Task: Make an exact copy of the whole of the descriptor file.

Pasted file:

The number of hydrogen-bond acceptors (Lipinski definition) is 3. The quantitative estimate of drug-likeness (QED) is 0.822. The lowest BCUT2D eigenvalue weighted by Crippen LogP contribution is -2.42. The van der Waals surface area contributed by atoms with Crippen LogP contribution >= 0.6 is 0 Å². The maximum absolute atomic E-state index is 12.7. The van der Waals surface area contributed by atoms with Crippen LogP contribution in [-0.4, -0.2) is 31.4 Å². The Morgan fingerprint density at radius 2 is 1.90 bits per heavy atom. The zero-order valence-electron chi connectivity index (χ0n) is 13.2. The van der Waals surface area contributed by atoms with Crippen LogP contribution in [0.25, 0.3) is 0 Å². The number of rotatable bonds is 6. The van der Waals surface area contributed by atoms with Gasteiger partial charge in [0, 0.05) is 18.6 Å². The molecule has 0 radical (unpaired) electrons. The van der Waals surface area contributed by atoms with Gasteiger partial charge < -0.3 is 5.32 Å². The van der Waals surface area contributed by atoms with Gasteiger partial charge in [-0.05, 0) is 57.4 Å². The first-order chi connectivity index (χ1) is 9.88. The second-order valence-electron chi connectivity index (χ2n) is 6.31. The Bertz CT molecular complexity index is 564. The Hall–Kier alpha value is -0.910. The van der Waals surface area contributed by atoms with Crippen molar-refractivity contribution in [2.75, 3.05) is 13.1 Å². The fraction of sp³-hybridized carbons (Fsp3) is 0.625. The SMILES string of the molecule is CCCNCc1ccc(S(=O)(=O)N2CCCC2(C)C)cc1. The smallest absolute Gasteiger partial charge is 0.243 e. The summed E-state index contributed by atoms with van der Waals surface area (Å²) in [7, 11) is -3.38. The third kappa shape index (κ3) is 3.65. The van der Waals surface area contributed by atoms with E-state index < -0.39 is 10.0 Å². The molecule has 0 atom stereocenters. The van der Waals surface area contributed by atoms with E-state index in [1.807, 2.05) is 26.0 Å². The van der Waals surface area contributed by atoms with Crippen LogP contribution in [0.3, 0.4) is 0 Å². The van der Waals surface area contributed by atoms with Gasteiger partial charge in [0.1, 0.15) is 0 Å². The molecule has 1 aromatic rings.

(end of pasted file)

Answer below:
The number of hydrogen-bond acceptors (Lipinski definition) is 3. The quantitative estimate of drug-likeness (QED) is 0.822. The lowest BCUT2D eigenvalue weighted by Crippen LogP contribution is -2.42. The van der Waals surface area contributed by atoms with Crippen LogP contribution >= 0.6 is 0 Å². The maximum absolute atomic E-state index is 12.7. The van der Waals surface area contributed by atoms with Crippen LogP contribution in [-0.4, -0.2) is 31.4 Å². The Morgan fingerprint density at radius 2 is 1.90 bits per heavy atom. The zero-order valence-electron chi connectivity index (χ0n) is 13.2. The van der Waals surface area contributed by atoms with Crippen LogP contribution in [0.25, 0.3) is 0 Å². The number of rotatable bonds is 6. The van der Waals surface area contributed by atoms with Gasteiger partial charge in [0, 0.05) is 18.6 Å². The molecule has 0 radical (unpaired) electrons. The van der Waals surface area contributed by atoms with Gasteiger partial charge < -0.3 is 5.32 Å². The van der Waals surface area contributed by atoms with Gasteiger partial charge in [-0.05, 0) is 57.4 Å². The first-order chi connectivity index (χ1) is 9.88. The second-order valence-electron chi connectivity index (χ2n) is 6.31. The Bertz CT molecular complexity index is 564. The Hall–Kier alpha value is -0.910. The van der Waals surface area contributed by atoms with Crippen molar-refractivity contribution in [2.75, 3.05) is 13.1 Å². The fraction of sp³-hybridized carbons (Fsp3) is 0.625. The SMILES string of the molecule is CCCNCc1ccc(S(=O)(=O)N2CCCC2(C)C)cc1. The smallest absolute Gasteiger partial charge is 0.243 e. The summed E-state index contributed by atoms with van der Waals surface area (Å²) in [7, 11) is -3.38. The third kappa shape index (κ3) is 3.65. The van der Waals surface area contributed by atoms with E-state index < -0.39 is 10.0 Å². The molecule has 0 atom stereocenters. The van der Waals surface area contributed by atoms with E-state index in [1.807, 2.05) is 26.0 Å². The van der Waals surface area contributed by atoms with Crippen LogP contribution in [0.3, 0.4) is 0 Å². The van der Waals surface area contributed by atoms with Gasteiger partial charge in [0.1, 0.15) is 0 Å². The molecule has 1 aromatic rings.